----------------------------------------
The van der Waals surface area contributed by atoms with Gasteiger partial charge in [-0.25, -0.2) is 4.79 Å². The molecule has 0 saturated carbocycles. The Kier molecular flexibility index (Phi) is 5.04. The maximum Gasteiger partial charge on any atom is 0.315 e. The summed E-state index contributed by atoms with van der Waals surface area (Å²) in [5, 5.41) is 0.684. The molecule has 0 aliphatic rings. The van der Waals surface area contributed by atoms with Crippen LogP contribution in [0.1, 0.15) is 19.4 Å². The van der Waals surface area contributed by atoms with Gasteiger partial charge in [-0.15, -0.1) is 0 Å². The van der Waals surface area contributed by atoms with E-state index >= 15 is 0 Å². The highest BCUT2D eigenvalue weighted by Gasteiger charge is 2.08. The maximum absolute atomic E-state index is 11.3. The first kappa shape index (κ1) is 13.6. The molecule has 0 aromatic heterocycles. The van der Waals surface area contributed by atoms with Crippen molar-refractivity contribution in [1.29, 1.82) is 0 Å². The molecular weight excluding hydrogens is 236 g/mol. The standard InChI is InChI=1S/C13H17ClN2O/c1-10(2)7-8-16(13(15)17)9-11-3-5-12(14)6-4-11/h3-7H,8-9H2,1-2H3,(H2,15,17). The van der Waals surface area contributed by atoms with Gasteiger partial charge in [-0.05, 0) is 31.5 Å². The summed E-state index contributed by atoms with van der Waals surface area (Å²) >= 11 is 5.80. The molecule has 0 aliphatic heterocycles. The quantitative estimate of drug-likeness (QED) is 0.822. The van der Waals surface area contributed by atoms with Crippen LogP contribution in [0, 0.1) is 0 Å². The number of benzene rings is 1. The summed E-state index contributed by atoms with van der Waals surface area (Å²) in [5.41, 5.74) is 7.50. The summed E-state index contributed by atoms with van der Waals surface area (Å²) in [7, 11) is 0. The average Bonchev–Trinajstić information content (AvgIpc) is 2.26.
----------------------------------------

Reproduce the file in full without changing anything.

The van der Waals surface area contributed by atoms with Gasteiger partial charge in [-0.25, -0.2) is 4.79 Å². The molecule has 0 saturated carbocycles. The Kier molecular flexibility index (Phi) is 5.04. The maximum Gasteiger partial charge on any atom is 0.315 e. The summed E-state index contributed by atoms with van der Waals surface area (Å²) in [5, 5.41) is 0.684. The molecule has 0 aliphatic rings. The van der Waals surface area contributed by atoms with Crippen LogP contribution in [0.1, 0.15) is 19.4 Å². The van der Waals surface area contributed by atoms with Gasteiger partial charge in [-0.15, -0.1) is 0 Å². The van der Waals surface area contributed by atoms with E-state index >= 15 is 0 Å². The highest BCUT2D eigenvalue weighted by Gasteiger charge is 2.08. The maximum absolute atomic E-state index is 11.3. The first kappa shape index (κ1) is 13.6. The molecule has 0 aromatic heterocycles. The van der Waals surface area contributed by atoms with Crippen molar-refractivity contribution in [1.29, 1.82) is 0 Å². The molecular weight excluding hydrogens is 236 g/mol. The standard InChI is InChI=1S/C13H17ClN2O/c1-10(2)7-8-16(13(15)17)9-11-3-5-12(14)6-4-11/h3-7H,8-9H2,1-2H3,(H2,15,17). The van der Waals surface area contributed by atoms with Gasteiger partial charge in [-0.05, 0) is 31.5 Å². The summed E-state index contributed by atoms with van der Waals surface area (Å²) >= 11 is 5.80. The molecule has 0 aliphatic heterocycles. The quantitative estimate of drug-likeness (QED) is 0.822. The van der Waals surface area contributed by atoms with Crippen LogP contribution in [0, 0.1) is 0 Å². The number of benzene rings is 1. The summed E-state index contributed by atoms with van der Waals surface area (Å²) in [5.41, 5.74) is 7.50. The summed E-state index contributed by atoms with van der Waals surface area (Å²) in [7, 11) is 0. The average Bonchev–Trinajstić information content (AvgIpc) is 2.26.